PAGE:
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I reported on an upcoming Kickstarter for Areal recentlya game being billed as the spiritual successor to the S.T.A.L.K.E.R. series. It’s in development at newly formed studio West-Games. With a number of ex-GSC employees listed, the project seemed promising, although I expressed some concern at the low project goal of $50,000 and its multiplayer focus. Well, since the Kickstarter launched, Areal has come under a lot of scrutiny. Hit the jump for a summary of the events.

The game is based on a series of novels by Russian author Sergey Tarmashev, which you can see in their garish glory here. Since going live yesterday, however, more concerns have been raised about the legitimacy of the project. The initial spark was brought up by Vostok Games, one of three companies formed of the ashes of GSC Game World and developers of the upcoming free-to-play S.TA.L.K.E.R.-inspired MMO shooter Survarium.

Joe Willburn, community manager for Survarium, initially stated this in their forum: “We have contacted GSC’s lawyers regarding [West-Games’] fraudulent claim of being the developers of Stalker and Metro Last Light. Please do all you can do ensure people know these claims are false.”

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The original post by Joe Willburn on the Survarium forums. The forum post has since been removed.

That post has since been deleted (though you can find the Google cached version here), and a cursory glance at Areal‘s developers’ LinkedIn history clearly reveals that they were indeed GSC employees, with varying levels of seniority. Vostok Games PR manager Oleg Yavorsky, in an exchange with Eurogamer, stated that his primary concern was the use of S.T.A.L.K.E.R. assets in the project being presented as West-Games’ own work, and their claims of being “core” to the series’ design. The pieces of concept art have been taken directly from the S.T.A.L.K.E.R. wiki, according to VG247, and although they are the work of listed Areal artist Alexei Moseichuk, the sketches were during  S.T.A.L.K.E.R. development and are not original pieces for Areal.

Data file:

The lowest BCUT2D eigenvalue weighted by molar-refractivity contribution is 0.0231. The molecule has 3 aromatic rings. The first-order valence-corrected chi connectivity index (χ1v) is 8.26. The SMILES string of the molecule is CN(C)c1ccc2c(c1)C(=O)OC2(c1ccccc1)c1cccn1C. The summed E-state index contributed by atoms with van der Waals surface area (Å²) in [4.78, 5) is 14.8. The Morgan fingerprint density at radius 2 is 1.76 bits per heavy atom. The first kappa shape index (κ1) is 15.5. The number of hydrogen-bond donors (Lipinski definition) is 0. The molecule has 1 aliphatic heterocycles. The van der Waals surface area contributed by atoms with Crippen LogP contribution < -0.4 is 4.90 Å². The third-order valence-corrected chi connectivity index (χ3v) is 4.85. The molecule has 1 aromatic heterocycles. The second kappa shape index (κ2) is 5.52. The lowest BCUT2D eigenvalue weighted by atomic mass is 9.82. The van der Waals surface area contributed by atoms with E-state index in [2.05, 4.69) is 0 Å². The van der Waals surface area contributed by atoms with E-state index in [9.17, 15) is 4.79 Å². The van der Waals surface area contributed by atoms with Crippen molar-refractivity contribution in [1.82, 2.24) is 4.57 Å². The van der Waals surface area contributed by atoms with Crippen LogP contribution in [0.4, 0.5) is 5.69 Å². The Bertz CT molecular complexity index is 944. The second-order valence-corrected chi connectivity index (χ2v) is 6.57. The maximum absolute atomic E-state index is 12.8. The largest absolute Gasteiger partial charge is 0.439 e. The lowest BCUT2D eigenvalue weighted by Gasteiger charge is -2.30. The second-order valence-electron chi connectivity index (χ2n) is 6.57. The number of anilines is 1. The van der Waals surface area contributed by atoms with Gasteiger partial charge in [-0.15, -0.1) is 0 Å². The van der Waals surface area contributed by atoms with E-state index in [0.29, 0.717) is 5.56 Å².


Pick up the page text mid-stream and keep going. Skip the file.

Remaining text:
“So that you understand, since the long years of development of S.T.A.L.K.E.R. and then Metro, there have been literally hundreds of people involved in working on their bits and pieces, starting from beta-testers up to modellers responsible for certain weaponry models,” Yavorsky says. “Many people came to the studio to work for a few months just for the sake of adding S.T.A.L.K.E.R. development to their portfolio. Frequently they claimed afterwards to be the ‘core’ developers behind the game – you wouldn’t know anyway, right?”

That last comment is particularly rich — considering Vostok initially mistook them for imposters — but they make some valid points.

The project video in question uses footage from the three S.T.A.L.K.E.R. games, as well as concept art. In addition, Reddit user “damjancd” keenly noted that the one bit of actual development work being shown was actually pulled directly from a post-apocalyptic map pack made for Unity.

West-Games have responded to the allegations on their project page, the full text of which has been posted below: